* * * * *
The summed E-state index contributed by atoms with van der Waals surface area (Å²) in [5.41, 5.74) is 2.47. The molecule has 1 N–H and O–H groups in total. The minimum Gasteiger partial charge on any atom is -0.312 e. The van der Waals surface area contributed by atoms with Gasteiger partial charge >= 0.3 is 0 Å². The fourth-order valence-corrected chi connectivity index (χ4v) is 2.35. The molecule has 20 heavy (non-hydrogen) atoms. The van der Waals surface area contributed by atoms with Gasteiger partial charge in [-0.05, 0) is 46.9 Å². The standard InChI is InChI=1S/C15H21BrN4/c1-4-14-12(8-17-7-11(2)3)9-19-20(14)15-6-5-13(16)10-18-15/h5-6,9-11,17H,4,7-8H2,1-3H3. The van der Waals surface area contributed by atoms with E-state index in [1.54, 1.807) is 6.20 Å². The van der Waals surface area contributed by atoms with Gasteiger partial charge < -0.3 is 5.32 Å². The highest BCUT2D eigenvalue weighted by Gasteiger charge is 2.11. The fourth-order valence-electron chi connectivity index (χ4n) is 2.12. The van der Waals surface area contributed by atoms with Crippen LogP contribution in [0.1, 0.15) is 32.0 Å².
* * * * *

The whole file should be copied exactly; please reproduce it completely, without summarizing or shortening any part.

The summed E-state index contributed by atoms with van der Waals surface area (Å²) in [5.41, 5.74) is 2.47. The molecule has 1 N–H and O–H groups in total. The minimum Gasteiger partial charge on any atom is -0.312 e. The van der Waals surface area contributed by atoms with Gasteiger partial charge >= 0.3 is 0 Å². The fourth-order valence-corrected chi connectivity index (χ4v) is 2.35. The molecule has 20 heavy (non-hydrogen) atoms. The van der Waals surface area contributed by atoms with Gasteiger partial charge in [-0.05, 0) is 46.9 Å². The standard InChI is InChI=1S/C15H21BrN4/c1-4-14-12(8-17-7-11(2)3)9-19-20(14)15-6-5-13(16)10-18-15/h5-6,9-11,17H,4,7-8H2,1-3H3. The van der Waals surface area contributed by atoms with E-state index in [1.54, 1.807) is 6.20 Å². The van der Waals surface area contributed by atoms with Gasteiger partial charge < -0.3 is 5.32 Å². The highest BCUT2D eigenvalue weighted by Gasteiger charge is 2.11. The fourth-order valence-electron chi connectivity index (χ4n) is 2.12. The van der Waals surface area contributed by atoms with Crippen LogP contribution in [0.1, 0.15) is 32.0 Å².